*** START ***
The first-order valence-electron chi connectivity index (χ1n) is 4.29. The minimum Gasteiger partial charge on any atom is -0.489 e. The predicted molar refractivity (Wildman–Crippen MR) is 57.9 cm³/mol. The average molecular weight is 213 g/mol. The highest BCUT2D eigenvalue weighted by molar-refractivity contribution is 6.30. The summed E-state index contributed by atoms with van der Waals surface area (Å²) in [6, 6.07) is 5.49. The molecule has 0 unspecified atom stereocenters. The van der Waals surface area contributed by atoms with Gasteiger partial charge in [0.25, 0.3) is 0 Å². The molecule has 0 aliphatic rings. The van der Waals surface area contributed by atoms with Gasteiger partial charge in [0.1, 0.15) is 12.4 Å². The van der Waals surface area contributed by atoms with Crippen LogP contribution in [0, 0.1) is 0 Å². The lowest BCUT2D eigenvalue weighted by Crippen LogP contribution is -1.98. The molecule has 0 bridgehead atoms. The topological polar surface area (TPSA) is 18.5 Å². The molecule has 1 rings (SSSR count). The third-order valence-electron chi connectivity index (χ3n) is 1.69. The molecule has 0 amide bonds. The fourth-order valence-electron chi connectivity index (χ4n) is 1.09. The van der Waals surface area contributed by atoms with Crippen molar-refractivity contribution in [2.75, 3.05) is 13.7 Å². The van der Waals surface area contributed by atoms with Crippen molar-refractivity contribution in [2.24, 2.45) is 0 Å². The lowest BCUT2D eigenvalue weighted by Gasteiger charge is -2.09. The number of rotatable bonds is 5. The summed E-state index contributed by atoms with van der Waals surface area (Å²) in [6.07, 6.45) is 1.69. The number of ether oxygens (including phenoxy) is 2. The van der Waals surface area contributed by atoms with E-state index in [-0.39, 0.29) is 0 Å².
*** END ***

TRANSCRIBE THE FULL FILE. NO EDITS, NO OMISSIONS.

The first-order valence-electron chi connectivity index (χ1n) is 4.29. The minimum Gasteiger partial charge on any atom is -0.489 e. The predicted molar refractivity (Wildman–Crippen MR) is 57.9 cm³/mol. The average molecular weight is 213 g/mol. The highest BCUT2D eigenvalue weighted by molar-refractivity contribution is 6.30. The summed E-state index contributed by atoms with van der Waals surface area (Å²) in [6, 6.07) is 5.49. The molecule has 0 unspecified atom stereocenters. The van der Waals surface area contributed by atoms with Gasteiger partial charge in [0.25, 0.3) is 0 Å². The molecule has 0 aliphatic rings. The van der Waals surface area contributed by atoms with Gasteiger partial charge in [0.1, 0.15) is 12.4 Å². The van der Waals surface area contributed by atoms with Crippen LogP contribution in [0, 0.1) is 0 Å². The lowest BCUT2D eigenvalue weighted by Crippen LogP contribution is -1.98. The molecule has 0 bridgehead atoms. The topological polar surface area (TPSA) is 18.5 Å². The molecule has 1 rings (SSSR count). The third-order valence-electron chi connectivity index (χ3n) is 1.69. The molecule has 0 amide bonds. The fourth-order valence-electron chi connectivity index (χ4n) is 1.09. The van der Waals surface area contributed by atoms with Crippen molar-refractivity contribution in [2.75, 3.05) is 13.7 Å². The van der Waals surface area contributed by atoms with Crippen molar-refractivity contribution in [2.24, 2.45) is 0 Å². The lowest BCUT2D eigenvalue weighted by Gasteiger charge is -2.09. The number of rotatable bonds is 5. The summed E-state index contributed by atoms with van der Waals surface area (Å²) in [6.07, 6.45) is 1.69. The number of ether oxygens (including phenoxy) is 2. The van der Waals surface area contributed by atoms with E-state index in [-0.39, 0.29) is 0 Å².